Yes, Kansas lost Andrew Wiggins – the top pick in April’s NBA Draft – and Joel Embiid. But trust that this Jayhawks team is bringing back a strong cast and is bringing in a top recruiting class. Perry Ellis and Wayne Selden, Jr. highlight the returning starters, while newcomers Cliff Alexander and Kelly Oubre will flash their talents in Lawrence for the first time. Alexander, a 6-8, 240-pound brick house, is poised to handle the paint duties for KU this year and could be a top pick himself in 2015. Speaking of top recruits, highly-acclaimed freshman Myles Turner joins a Texas squad that may have the depth and experience to supplant the Jayhawks as Big XII champions. The Longhorns return all five starters, including Isaiah Taylor, whose ability to pass and score were on display during a solid freshman campaign. Kansas and Texas were picked by the Big XII coaches to finish 1-2 in the league, with Oklahoma not far behind. Led by Buddy Hield, the Sooners will look to build on a second-place finish a year ago when they finished with 23 wins. Unfortunately for OU, they were upset by 12-seeded North Dakota State in the second round of the NCAA Tournament. Rounding out the potential tournament teams from this league are Iowa State and Kansas State, both of whom finished in the top 5 of the league last season. The Cyclones lose top scorers Melvin Ejim and DeAndre Kane, but forwards Georges Niang and Dustin Hogue are back (28.3 PPG, 12.9 RPG combined). K-State, looking for their ninth straight 20-win season, bring back standout Marcus Foster and big man Thomas Gipson to aid in the effort. The Big XII should be strong once again – I think they will put at least five teams in, if not more.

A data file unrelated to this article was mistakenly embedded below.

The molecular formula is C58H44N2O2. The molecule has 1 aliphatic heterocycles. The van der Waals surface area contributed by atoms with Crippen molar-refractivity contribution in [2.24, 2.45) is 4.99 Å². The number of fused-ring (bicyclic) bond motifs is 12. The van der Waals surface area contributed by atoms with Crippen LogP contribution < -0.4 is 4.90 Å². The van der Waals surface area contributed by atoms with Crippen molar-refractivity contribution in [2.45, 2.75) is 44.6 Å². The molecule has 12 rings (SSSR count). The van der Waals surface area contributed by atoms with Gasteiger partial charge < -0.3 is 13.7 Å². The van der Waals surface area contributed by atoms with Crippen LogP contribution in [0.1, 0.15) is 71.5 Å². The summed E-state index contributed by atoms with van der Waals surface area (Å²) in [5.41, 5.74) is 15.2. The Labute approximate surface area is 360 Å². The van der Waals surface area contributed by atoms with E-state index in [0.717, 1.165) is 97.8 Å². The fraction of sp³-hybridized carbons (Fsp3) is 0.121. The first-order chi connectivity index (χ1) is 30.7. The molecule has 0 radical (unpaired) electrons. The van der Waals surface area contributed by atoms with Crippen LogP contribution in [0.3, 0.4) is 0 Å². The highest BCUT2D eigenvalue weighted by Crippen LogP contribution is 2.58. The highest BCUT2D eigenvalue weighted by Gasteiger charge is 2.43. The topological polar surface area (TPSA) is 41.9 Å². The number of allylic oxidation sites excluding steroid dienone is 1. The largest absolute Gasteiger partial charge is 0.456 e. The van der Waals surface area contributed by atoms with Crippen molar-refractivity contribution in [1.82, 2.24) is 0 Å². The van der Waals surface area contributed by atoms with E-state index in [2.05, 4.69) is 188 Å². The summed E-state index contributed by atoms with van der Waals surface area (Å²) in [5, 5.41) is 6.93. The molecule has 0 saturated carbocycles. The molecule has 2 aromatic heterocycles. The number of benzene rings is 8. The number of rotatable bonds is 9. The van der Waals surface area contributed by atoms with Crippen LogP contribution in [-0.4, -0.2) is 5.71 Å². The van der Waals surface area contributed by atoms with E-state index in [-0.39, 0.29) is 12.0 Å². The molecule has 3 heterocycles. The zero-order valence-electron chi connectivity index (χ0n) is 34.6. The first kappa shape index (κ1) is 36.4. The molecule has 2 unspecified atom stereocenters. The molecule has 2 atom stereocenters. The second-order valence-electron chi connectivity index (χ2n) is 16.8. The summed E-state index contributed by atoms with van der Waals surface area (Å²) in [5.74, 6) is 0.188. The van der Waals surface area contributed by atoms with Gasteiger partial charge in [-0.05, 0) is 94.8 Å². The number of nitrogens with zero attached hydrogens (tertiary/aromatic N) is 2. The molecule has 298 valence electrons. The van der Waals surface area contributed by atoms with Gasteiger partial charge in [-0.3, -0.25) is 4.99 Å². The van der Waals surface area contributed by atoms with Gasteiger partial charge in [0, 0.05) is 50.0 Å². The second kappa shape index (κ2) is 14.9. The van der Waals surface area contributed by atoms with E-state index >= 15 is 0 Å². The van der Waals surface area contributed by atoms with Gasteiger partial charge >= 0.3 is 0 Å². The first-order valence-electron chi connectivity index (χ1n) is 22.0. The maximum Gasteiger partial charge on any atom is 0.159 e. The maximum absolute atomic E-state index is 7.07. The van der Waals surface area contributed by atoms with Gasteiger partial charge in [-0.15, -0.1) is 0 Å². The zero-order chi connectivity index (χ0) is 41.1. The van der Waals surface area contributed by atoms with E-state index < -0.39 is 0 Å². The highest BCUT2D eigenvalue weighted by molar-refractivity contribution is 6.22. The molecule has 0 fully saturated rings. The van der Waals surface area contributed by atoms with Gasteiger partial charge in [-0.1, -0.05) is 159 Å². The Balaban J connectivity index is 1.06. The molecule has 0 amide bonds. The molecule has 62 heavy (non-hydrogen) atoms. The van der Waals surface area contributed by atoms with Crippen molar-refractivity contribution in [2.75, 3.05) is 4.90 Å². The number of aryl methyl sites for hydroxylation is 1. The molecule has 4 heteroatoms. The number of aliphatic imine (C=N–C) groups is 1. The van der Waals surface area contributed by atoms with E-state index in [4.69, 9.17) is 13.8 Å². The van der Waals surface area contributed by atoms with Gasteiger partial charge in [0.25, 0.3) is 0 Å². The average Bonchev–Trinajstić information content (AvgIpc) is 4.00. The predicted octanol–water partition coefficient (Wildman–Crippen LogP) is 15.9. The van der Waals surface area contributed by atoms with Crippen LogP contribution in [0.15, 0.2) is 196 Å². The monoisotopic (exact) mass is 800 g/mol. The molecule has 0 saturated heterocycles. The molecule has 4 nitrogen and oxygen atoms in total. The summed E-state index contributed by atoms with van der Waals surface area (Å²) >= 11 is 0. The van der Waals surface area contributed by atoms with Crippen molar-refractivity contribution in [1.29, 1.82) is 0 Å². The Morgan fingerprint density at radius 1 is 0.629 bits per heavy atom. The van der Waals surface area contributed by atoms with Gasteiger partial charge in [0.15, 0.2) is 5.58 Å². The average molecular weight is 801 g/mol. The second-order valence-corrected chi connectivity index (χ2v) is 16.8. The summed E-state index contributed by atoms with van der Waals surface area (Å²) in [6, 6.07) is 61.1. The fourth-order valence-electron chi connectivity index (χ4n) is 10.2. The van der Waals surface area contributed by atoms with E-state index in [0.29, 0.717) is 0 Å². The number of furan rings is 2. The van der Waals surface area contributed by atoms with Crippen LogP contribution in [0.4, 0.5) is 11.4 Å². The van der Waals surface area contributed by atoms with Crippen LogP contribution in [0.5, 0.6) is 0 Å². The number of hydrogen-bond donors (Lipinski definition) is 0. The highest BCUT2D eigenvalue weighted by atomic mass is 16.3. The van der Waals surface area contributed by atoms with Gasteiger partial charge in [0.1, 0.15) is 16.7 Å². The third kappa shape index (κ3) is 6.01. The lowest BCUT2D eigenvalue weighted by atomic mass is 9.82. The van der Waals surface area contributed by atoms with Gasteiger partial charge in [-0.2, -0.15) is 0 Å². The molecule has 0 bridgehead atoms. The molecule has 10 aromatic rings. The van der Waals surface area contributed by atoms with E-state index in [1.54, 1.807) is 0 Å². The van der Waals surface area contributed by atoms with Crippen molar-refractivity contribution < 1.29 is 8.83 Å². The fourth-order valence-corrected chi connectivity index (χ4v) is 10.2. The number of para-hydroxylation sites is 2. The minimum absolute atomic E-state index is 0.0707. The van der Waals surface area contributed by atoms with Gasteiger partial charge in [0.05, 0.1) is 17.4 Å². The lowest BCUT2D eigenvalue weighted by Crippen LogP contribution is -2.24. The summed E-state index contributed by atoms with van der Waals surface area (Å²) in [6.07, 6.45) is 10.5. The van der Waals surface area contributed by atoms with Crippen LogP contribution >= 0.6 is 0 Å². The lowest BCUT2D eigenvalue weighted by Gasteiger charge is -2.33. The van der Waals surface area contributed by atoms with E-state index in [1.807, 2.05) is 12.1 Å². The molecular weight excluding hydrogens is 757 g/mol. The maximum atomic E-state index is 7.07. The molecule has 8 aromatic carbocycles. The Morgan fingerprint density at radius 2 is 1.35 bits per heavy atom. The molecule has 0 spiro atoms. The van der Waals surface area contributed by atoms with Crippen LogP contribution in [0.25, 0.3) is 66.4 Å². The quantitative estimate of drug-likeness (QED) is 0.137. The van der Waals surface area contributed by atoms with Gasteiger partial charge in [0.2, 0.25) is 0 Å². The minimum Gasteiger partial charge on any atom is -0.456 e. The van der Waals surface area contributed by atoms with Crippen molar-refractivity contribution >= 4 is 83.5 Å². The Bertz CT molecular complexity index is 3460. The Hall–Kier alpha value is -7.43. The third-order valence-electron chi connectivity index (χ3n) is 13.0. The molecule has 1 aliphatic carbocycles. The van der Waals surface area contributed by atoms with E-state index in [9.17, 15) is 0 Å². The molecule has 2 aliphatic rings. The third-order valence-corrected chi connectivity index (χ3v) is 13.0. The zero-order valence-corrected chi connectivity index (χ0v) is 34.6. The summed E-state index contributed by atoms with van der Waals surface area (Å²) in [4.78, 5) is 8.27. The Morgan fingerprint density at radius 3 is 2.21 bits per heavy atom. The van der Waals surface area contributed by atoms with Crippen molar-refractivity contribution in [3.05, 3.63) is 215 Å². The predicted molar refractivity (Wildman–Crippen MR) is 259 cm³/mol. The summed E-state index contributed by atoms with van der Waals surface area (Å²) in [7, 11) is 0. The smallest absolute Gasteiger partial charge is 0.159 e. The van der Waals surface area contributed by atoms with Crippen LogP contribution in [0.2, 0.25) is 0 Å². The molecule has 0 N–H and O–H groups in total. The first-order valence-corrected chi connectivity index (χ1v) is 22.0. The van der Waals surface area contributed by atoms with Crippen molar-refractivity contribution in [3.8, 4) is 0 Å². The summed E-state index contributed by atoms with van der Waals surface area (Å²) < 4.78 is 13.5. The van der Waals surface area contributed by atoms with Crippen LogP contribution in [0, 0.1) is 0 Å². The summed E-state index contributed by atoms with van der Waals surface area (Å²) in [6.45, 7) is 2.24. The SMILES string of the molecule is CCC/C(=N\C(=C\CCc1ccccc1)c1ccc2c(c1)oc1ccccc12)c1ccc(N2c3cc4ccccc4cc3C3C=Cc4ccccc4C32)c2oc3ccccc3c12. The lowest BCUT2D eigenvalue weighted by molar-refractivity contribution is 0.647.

Automatic Bid: Kansas

At-Large Bid(s): Texas, Oklahoma, Iowa State, Kansas State

Big East